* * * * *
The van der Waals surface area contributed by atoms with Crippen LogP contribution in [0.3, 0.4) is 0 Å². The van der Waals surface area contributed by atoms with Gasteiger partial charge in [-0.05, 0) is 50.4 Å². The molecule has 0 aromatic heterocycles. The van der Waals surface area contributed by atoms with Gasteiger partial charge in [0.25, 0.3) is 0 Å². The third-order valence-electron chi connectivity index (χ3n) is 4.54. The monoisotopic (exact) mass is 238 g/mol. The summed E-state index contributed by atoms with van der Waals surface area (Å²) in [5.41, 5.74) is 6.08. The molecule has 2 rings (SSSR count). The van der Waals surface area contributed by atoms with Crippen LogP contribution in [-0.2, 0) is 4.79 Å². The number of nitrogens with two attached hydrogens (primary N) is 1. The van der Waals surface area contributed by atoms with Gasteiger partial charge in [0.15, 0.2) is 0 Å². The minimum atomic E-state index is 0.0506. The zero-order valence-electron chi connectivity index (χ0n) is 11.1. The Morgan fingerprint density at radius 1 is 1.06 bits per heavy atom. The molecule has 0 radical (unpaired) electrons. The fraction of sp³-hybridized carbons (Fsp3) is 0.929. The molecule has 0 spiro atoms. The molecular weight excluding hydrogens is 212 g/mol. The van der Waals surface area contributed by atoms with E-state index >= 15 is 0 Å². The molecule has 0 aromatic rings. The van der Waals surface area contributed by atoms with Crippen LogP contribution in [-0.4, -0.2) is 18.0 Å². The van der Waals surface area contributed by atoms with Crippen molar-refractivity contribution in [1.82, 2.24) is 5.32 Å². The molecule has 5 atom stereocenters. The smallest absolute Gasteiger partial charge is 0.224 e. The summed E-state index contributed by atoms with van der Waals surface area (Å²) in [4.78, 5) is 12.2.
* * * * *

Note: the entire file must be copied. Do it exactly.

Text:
The van der Waals surface area contributed by atoms with Crippen LogP contribution in [0.3, 0.4) is 0 Å². The van der Waals surface area contributed by atoms with Gasteiger partial charge in [-0.05, 0) is 50.4 Å². The molecule has 0 aromatic heterocycles. The van der Waals surface area contributed by atoms with Gasteiger partial charge in [0.25, 0.3) is 0 Å². The third-order valence-electron chi connectivity index (χ3n) is 4.54. The monoisotopic (exact) mass is 238 g/mol. The summed E-state index contributed by atoms with van der Waals surface area (Å²) in [5.41, 5.74) is 6.08. The molecule has 2 rings (SSSR count). The van der Waals surface area contributed by atoms with Crippen LogP contribution in [-0.2, 0) is 4.79 Å². The number of nitrogens with two attached hydrogens (primary N) is 1. The van der Waals surface area contributed by atoms with Gasteiger partial charge in [0.15, 0.2) is 0 Å². The minimum atomic E-state index is 0.0506. The zero-order valence-electron chi connectivity index (χ0n) is 11.1. The Morgan fingerprint density at radius 1 is 1.06 bits per heavy atom. The molecule has 0 radical (unpaired) electrons. The fraction of sp³-hybridized carbons (Fsp3) is 0.929. The molecule has 0 spiro atoms. The molecular weight excluding hydrogens is 212 g/mol. The van der Waals surface area contributed by atoms with E-state index >= 15 is 0 Å². The molecule has 0 aromatic rings. The van der Waals surface area contributed by atoms with Crippen LogP contribution in [-0.4, -0.2) is 18.0 Å². The van der Waals surface area contributed by atoms with Crippen molar-refractivity contribution in [1.82, 2.24) is 5.32 Å². The molecule has 5 atom stereocenters. The smallest absolute Gasteiger partial charge is 0.224 e. The summed E-state index contributed by atoms with van der Waals surface area (Å²) in [4.78, 5) is 12.2.